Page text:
It’s absolutely possible for a person with Down syndrome to fall for another person, love them and marry them. They can also chase their dreams, work towards financial independence and be successful.

Sarah in a professional headshot, smiling and dressed in a bright red floral dress

For Sarah, generalizations and labels are futile.  Photo courtesy: Snooty Fox images

Sarah Gordy is a British actress, known for her appearances in Call the Midwife and Upstairs Downstairs.” The 41-year-old told Re:Set that she has always been fascinated by acting and didn’t consciously choose to be a professional actress; acting chose her instead. “My mum found she could teach me stuff through drama when I was about three. My sister Catherine is 16 months younger than me and we would sit around the kitchen table and mum would tell us stories,” she said.

Gordy is against labels and generalizations, saying she refuses to be constantly judged as someone with Down syndrome. “I am a woman and an actor first. My difference makes me interesting,” she told Re:Set, referring to her passion towards acting and playing different roles. Gordy also thinks anyone can be in love. “We are all different but most of us fall in love, Down syndrome or not. It just depends how you want to live your life.”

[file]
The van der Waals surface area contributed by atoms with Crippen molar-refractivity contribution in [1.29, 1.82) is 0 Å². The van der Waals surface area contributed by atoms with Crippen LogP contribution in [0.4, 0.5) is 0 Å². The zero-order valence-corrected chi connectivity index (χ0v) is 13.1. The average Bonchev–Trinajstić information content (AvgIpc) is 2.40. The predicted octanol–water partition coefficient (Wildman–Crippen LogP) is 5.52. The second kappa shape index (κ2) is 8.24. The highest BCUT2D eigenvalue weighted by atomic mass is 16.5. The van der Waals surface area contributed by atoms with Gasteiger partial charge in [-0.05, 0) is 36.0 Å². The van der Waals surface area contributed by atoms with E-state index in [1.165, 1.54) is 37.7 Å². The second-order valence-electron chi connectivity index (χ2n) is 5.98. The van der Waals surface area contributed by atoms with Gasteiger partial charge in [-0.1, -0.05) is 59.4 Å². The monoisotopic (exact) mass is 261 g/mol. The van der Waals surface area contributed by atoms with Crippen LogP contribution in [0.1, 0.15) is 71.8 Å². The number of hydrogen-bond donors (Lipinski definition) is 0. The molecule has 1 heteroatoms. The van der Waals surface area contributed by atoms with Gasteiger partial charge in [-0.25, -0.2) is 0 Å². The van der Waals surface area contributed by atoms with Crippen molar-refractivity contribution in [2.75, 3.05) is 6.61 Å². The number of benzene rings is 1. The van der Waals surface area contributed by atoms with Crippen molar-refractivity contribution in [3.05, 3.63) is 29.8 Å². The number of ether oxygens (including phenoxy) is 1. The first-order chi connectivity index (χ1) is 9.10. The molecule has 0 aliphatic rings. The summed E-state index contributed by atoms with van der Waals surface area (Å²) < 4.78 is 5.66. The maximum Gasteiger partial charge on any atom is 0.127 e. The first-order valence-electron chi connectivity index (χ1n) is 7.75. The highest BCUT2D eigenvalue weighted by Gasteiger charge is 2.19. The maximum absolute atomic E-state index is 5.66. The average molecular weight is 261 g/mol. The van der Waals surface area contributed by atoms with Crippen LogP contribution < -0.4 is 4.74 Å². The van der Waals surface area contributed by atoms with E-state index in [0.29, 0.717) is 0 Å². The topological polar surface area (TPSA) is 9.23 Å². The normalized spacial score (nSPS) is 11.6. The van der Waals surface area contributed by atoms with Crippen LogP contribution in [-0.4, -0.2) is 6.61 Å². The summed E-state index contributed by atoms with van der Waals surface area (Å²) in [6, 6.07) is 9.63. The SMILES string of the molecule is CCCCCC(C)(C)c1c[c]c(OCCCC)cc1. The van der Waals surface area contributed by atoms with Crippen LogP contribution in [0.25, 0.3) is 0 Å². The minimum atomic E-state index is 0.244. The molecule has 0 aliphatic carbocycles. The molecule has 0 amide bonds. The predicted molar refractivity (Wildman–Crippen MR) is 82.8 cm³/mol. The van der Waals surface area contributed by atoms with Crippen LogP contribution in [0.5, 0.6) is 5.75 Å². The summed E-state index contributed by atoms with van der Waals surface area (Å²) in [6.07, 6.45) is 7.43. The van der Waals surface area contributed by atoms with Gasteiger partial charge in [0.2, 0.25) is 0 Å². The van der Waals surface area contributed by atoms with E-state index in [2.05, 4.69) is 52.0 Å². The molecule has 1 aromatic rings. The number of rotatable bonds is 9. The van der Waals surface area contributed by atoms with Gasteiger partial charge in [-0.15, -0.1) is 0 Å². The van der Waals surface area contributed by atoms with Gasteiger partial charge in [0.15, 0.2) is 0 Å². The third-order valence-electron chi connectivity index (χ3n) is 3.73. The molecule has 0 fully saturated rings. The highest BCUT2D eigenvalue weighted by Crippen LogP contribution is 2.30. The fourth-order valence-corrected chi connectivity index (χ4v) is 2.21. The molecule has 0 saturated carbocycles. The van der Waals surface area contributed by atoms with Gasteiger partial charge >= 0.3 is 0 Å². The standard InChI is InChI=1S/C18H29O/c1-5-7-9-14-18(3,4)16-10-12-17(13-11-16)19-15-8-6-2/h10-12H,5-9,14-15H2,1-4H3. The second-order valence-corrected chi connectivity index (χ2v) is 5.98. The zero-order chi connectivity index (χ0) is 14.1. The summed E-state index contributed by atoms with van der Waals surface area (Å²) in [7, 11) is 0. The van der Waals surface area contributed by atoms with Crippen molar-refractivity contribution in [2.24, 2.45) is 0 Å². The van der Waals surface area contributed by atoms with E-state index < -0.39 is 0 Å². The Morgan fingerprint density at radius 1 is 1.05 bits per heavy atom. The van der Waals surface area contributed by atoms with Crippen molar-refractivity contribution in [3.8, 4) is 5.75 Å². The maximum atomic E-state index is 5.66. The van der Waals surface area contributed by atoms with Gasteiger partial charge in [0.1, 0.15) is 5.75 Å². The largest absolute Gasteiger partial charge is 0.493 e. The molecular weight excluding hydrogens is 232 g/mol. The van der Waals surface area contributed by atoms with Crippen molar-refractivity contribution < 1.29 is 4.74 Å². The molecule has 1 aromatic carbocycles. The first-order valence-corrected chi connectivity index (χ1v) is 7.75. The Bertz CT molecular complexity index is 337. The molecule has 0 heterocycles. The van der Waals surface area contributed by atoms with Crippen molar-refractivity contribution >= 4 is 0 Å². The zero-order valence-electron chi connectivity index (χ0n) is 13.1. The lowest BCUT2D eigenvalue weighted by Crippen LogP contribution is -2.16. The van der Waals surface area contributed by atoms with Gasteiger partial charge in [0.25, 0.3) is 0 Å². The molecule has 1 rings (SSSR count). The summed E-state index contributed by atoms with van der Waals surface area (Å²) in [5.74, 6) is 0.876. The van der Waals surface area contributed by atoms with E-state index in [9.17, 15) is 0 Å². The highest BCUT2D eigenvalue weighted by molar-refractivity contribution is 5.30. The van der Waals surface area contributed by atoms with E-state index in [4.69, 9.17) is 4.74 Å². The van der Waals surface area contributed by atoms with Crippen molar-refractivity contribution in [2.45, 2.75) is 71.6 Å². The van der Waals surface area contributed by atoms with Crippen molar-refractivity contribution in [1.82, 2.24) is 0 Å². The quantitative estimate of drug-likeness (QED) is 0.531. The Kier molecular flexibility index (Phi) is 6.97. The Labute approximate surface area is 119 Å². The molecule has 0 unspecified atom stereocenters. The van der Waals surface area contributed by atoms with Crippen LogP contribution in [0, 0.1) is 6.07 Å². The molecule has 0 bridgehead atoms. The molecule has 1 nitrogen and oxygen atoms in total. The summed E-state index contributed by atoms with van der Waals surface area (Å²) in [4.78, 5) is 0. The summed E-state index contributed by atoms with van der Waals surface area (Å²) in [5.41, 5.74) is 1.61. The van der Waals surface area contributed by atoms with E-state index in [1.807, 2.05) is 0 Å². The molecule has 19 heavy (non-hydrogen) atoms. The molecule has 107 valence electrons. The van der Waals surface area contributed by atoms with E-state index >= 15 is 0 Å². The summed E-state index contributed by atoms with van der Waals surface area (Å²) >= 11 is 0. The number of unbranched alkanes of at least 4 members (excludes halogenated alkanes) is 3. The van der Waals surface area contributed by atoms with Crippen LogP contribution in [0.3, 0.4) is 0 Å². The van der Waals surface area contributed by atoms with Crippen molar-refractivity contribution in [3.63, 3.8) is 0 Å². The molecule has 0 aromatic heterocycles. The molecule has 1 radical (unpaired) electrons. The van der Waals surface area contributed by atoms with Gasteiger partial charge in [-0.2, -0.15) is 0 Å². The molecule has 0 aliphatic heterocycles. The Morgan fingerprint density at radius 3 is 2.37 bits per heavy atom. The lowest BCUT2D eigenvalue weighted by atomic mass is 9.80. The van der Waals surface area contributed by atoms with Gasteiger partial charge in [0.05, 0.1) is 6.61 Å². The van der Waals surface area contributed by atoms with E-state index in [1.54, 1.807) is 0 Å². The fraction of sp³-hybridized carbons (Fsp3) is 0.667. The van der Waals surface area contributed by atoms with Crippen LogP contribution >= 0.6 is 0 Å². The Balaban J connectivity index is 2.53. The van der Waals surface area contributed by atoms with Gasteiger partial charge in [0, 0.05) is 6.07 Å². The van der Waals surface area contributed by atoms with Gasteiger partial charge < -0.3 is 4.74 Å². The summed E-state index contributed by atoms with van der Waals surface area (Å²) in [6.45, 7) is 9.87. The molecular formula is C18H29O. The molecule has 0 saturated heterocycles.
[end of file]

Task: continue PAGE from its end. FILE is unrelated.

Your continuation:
“I  am a woman and an actor first. My difference makes me interesting.”

Frank Stephens, 37, an American actor and advocate for people with special needs, went viral with a video testimony in 2012. In the video, Stephens, who has Down syndrome, makes a case for individuals like him. “I am a man with Down syndrome and my life is worth living,” he said, speaking out against the abortion of fetuses with Down syndrome. “Seriously, I have a great life! I have lectured at universities, acted in an award-winning film and an Emmy-winning TV show, and spoken to thousands of young people about the value of inclusion in making America great,” he added.